HISTORY affords us a mosaic of human activity. The human civilisation as we know it today appears to have evolved from the simple harpoons of the hunting bands to the ever-growing complexity of our contemporary machine civilisation. The march seems to be ceaseless and continuous.
This multi-colour mosaic of history is etched with cultural images of the rise and fall of empires established across the globe.
Empires are the highest cultural forms of civilisation-making ability. They are significant because they invest symbolic meaningfulness in human activities. In pyramids, temples, mosques, skyscrapers and churches, synagogues and monasteries, we witness the zeitgeist frozen.
The worldviews which inspired human souls are littered in broken palaces and abandoned gardens. The great cities of the world stand oblivious from human memory, where once glory, dance, music and laughter reigned supreme. What causes the rise of great ‘empires’? The pattern is simple and unmistakable. Human society experiences the birth of a great soul, followed by a profound idea. This creative synthesis leads the unleashing of collective will to move and transform society and nature.
This is then followed by the growth of cultural activities of city-building and architecture, agriculture, industry, literature, arts and music. Finally the new civilisation expands and colonises the neighbouring societies. This then translates into the myth of super-civilisation of the times, which does not allow sharing and cooperative social living with the neighbouring civilisations. This produces conditions of war, conflict and perpetual fight for domination over weaker cultures.
But this zeal of dominant empire to conquer and dominate also jeopardises its own existence. The point of no return thus reaches for the dominant empire to wither away to where its predecessors lie buried.
Paul Kennedy writes that when a great empire loses balance between butter, guns and investments it is then time for that power to say adieu on the theatre of world history. Military overstretch, he further asserts, creates an economic mess culminating in eventual downfall of the great powers. The power once praised becomes a casualty in the hands of depleted resources. This directly makes the law of decline operative on a particular empire.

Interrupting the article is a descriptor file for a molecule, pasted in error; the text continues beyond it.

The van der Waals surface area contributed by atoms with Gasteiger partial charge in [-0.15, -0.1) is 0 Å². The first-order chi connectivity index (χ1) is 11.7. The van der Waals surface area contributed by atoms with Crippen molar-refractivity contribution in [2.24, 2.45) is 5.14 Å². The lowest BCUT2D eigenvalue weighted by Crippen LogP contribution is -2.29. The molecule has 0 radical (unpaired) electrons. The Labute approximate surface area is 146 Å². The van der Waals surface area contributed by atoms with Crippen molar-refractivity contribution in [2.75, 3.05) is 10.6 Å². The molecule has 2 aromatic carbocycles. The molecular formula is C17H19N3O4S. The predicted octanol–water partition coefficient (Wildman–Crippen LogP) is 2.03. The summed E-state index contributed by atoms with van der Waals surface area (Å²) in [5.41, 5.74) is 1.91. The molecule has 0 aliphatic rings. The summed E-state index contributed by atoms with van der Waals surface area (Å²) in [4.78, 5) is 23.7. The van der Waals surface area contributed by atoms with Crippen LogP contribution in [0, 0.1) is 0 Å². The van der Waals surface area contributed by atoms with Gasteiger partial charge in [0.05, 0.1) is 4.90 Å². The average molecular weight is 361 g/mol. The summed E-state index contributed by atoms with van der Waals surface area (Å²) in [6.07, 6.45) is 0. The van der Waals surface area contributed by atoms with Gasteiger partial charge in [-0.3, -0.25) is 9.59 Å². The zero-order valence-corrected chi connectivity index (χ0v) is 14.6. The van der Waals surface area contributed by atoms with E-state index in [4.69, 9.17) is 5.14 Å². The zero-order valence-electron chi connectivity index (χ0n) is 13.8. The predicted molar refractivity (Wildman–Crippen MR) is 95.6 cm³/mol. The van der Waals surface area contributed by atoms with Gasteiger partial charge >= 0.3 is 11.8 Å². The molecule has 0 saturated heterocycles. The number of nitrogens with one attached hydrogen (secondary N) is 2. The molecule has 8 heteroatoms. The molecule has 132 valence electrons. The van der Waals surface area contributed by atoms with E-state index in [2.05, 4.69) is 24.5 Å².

We just have to look at the Ottoman, Mughal and the British empires. They all bear testimony to this historical insight of Paul Kennedy. On the road to decline one finds signposts of Rhode islands, Marhatta lands and the Nazi fury. Every empire at its zenith becomes a victim of its self-delusional historical immortality. Yes, they do achieve immortality but only in moth-eaten history journals of libraries.
Arnold Toynbee comes up with another interpretation of the ultimate demise of empires. He says that every empire at its time of glory is faced by an ‘internal proletariat’ which challenges its mighty power and hold on world resources. This conflict with internal proletariat weakens the might of the empire and we witness its eventual decline.
There are two more great historians who have tried to explain empires: Oswald Spengler and Ibn-i-Khaldun. Spengler looks at the empire as one of the cultural-expression form of human creative energy which is bound to wither away after fulfilling its eventual destiny. Civilisation as its frozen product needs to be appreciated and enjoyed. It is a continuous cycle of rise and fall; there is no metaphysical mystery in it.
Ibn-i-Khaldun looks at the problem in a psychological-cultural context. He asserts that when a ‘group-feeling’ becomes strong enough in a human group, the empire is bound to rise. When this group-feeling gradually weaken due to luxuries of civilised life in cities, the empire gradually steeps in decline. However, he makes the observation in line with Spengler that the ‘rise and fall’ is a cyclical process. It takes approximately 300 years for a dominant empire to decline and decay.
There are profound insights in the observations of these great minds. What are we doing when we are on the ‘rise’ as individuals? Are we aware of our eventual decline and decay? If we are conscious of our decay, how are we leading our lives?
Do we share our intellectual, financial and personal resources for the well-being of our fellow human beings? Or do we consume and then perish leaving our bank accounts to be plundered and consumed by others?
Do we share our extra piece of bread with a hungry person? Are we ready to share our clothes, shelter and knowledge with those who do not own these things? Are we ready to listen to the cries of the depleting ecological system and its consequences? Are we ready to change and listen to our hearts and stop killing innocent human beings who do not agree with our worldviews?
The human civilisation today is faced with global challenges and if we do not respond responsibly and intelligently, we are doomed as the human species. No history shall inherit our world.
The writer is a social scientist based at the School of Business and Economics, University of Management and Technology, Lahore.